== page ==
His grey tunic is impeccably pressed. His dark navy jacket hangs elegantly on his slim frame.
Yet it will take more than dress sense for the President to survive the latest challenge to his rule. His fusion of Afghan and Western savvy is being severely tested at this time.
Yesterday, in London, Mr Karzai laid a wreath at King's Cross station to the sole Afghan victim of the 7 July bombings, during a whirlwind two days in which he had wall-to-wall meetings with political and business leaders.
Back home in Kabul he is under siege as never before. The Taliban have stepped up their attacks in the south of the country, two months away from parliamentary elections.
Many believe that with the help of their former backers, Pakistan's ISI military intelligence, and infiltrated by al-Qa'ida, the Taliban are bent on returning to power through the gun rather than the ballot box.
Over the past year, the attacks in the south-east have become much more targeted and professional, according to senior British officials who express disappointment that even in Mr Karzai's home region of Kandahar the insurgency is on the rise.
"They are shooting clergy, unarmed clergy. They're killing women. They go and burn a school made of tents," President Karzai said yesterday in an interview, noting that cross-border activity from Pakistan was contributing to the unrest. Twenty-four insurgents were killed on the border last week.
He pointedly declined to praise Pakistani co-operation when asked how helpful Islamabad has been. "We are in contact with them. I spoke to the President twice at the height of those activities, the US government is in touch with them. For us, the end result is very important: that is, when these activities are reduced or when they cease completely, then we would call our co-operation successful."
Asked about foreign involvement in the Islamic insurgency, he said: "A lot of them are foreign." Authorities had arrested attackers from Arab countries, from Pakistan, and from central Asia, including from Kazakhstan, he said.
"They may be linked to al-Qai'da," he said, adding: "There may be all sorts of crazy elements. It's a multi-national thing." Four Arabs believed to be members of al-Qa'ida escaped from the US military's top-security jail at Bagram airport outside Kabul last week. The upsurge in attacks in the Pashtun south has come despite the presence of 70,000 Pakistani troops along the border. "We do see that they would not be able to carry out their attacks, they would not be able to have explosives or bombs or other material if somebody didn't help them. There definitely is help coming to them from somewhere," Mr Karzai said.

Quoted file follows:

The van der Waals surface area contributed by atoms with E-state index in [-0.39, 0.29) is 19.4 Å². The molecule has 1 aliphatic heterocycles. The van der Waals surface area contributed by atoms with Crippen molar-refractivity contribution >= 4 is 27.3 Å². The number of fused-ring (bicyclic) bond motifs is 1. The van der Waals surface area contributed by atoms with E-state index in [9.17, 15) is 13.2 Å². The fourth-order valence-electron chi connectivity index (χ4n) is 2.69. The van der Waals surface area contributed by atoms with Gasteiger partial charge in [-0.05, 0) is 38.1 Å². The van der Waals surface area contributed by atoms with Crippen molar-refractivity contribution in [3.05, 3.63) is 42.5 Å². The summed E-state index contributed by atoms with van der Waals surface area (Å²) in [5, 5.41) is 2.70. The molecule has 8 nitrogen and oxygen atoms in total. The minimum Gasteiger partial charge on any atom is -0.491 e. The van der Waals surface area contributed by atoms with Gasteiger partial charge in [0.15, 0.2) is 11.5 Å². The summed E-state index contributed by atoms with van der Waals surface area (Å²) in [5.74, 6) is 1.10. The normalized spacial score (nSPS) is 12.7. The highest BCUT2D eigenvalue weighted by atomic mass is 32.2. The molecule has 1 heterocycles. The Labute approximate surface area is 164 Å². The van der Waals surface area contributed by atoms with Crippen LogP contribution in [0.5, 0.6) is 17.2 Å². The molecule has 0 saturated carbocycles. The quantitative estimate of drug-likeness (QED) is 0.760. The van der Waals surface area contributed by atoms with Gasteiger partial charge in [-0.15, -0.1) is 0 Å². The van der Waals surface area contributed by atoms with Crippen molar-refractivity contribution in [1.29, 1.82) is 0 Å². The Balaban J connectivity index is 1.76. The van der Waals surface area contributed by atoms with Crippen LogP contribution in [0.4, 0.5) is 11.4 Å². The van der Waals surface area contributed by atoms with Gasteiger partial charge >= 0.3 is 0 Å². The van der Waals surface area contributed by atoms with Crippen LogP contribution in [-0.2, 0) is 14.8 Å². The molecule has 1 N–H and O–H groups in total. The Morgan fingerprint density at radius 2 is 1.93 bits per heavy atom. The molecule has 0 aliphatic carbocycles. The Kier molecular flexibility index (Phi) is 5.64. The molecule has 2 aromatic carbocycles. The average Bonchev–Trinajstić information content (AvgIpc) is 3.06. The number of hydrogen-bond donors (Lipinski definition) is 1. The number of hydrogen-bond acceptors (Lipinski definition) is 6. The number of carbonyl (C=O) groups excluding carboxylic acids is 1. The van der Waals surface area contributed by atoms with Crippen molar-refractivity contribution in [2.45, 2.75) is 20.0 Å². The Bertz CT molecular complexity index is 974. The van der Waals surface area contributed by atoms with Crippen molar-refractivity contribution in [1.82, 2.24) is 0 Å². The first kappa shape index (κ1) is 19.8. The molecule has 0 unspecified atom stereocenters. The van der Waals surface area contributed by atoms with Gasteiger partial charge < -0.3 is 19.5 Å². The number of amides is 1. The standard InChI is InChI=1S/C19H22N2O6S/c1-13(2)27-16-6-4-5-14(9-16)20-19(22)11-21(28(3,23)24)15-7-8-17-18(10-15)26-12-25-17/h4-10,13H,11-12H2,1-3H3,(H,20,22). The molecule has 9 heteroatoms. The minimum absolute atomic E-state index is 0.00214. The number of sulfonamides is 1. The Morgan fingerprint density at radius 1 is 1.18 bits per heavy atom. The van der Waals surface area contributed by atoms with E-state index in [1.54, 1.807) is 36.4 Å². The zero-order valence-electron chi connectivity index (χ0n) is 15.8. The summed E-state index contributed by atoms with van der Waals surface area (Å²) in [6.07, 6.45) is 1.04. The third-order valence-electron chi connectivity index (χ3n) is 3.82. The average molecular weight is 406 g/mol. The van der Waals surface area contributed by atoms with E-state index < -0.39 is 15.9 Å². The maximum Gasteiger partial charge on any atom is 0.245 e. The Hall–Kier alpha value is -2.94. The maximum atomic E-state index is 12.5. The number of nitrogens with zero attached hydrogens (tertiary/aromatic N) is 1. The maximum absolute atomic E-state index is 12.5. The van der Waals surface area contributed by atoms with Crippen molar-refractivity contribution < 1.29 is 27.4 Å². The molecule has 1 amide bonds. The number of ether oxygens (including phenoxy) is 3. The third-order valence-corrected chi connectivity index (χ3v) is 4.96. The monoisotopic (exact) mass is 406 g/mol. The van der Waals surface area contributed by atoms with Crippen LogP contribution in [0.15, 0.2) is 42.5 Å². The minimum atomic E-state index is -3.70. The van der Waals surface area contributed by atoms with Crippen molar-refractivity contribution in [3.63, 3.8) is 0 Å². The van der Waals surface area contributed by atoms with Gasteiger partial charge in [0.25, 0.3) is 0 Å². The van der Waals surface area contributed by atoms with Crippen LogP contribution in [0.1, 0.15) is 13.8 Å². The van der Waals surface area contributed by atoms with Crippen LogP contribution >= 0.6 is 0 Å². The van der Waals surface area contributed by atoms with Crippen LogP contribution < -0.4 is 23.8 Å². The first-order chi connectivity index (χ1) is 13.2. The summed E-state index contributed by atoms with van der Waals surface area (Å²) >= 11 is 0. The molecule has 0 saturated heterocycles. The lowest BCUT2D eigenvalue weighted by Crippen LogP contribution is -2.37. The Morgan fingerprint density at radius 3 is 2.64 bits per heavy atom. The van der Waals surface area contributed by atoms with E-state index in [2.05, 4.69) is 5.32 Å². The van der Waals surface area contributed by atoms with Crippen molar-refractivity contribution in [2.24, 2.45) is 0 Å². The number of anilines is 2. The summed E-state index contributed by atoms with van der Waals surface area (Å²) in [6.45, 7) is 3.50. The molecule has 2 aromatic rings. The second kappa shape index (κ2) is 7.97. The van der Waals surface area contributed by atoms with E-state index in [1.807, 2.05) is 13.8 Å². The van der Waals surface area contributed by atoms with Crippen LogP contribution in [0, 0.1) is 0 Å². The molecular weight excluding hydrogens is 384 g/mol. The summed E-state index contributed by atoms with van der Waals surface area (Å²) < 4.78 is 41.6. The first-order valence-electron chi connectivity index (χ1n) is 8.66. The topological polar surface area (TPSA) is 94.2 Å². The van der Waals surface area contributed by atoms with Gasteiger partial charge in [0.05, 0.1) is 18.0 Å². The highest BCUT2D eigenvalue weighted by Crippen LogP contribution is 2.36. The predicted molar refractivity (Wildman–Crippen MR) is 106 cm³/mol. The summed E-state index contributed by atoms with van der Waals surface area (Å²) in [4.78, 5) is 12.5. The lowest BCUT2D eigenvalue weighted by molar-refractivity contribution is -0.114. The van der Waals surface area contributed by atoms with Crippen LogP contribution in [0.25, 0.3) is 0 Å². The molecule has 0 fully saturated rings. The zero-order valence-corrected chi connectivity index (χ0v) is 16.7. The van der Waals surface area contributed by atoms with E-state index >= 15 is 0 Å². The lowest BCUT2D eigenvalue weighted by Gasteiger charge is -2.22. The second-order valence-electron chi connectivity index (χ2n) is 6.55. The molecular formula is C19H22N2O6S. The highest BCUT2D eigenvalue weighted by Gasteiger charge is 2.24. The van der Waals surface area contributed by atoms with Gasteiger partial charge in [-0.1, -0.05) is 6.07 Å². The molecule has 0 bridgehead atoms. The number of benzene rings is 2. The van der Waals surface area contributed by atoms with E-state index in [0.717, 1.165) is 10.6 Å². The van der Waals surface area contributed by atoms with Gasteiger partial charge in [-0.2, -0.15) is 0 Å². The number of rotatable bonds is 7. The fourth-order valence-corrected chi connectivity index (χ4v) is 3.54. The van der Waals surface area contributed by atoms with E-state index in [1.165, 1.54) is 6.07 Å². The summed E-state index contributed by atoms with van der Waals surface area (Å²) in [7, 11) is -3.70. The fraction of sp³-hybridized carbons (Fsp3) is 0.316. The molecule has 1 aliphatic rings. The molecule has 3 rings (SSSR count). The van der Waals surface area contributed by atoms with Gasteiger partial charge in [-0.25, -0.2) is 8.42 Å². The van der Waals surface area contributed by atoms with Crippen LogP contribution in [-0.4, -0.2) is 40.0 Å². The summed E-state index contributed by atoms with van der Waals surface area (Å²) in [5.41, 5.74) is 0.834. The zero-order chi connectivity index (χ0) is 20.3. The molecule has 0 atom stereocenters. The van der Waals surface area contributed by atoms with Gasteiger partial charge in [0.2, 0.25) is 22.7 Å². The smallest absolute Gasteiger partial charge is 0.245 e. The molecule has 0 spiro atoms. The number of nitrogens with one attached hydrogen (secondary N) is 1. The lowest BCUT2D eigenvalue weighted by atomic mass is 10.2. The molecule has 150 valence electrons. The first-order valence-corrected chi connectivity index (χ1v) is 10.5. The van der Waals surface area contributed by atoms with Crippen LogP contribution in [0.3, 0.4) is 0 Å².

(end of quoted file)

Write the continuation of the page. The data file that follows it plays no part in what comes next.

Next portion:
The US-backed President, who was democratically elected in November 2004 nearly three years after being appointed interim leader, rarely ventures outside Kabul.
The country is virtually cut in two, with the northern provinces relatively quiet while conflict continues in the south, where the US-led coalition is on the trail of Osama bin Laden and the Taliban leader Mullah Omar. The Taliban claimed responsibility for shooting down an American helicopter in the east of the country last month.
It is against this background that the parliamentary and provincial elections are scheduled to take place in September. But Mr Karzai said that, despite the gun culture and pervasive warlordism in the country, 60,000 weapons had been handed in during the disarmament process that ended last week. A total of 216 candidates have been barred from standing because of their links to armed groups. The next challenge for the government is the disbanding of illegal armed groups across the country.
The shadow of the country's opium production also hangs over the election. While some observers have expressed concern about corruption, Mr Karzai said he was more worried about drug money being used to fuel terrorism.Reuse content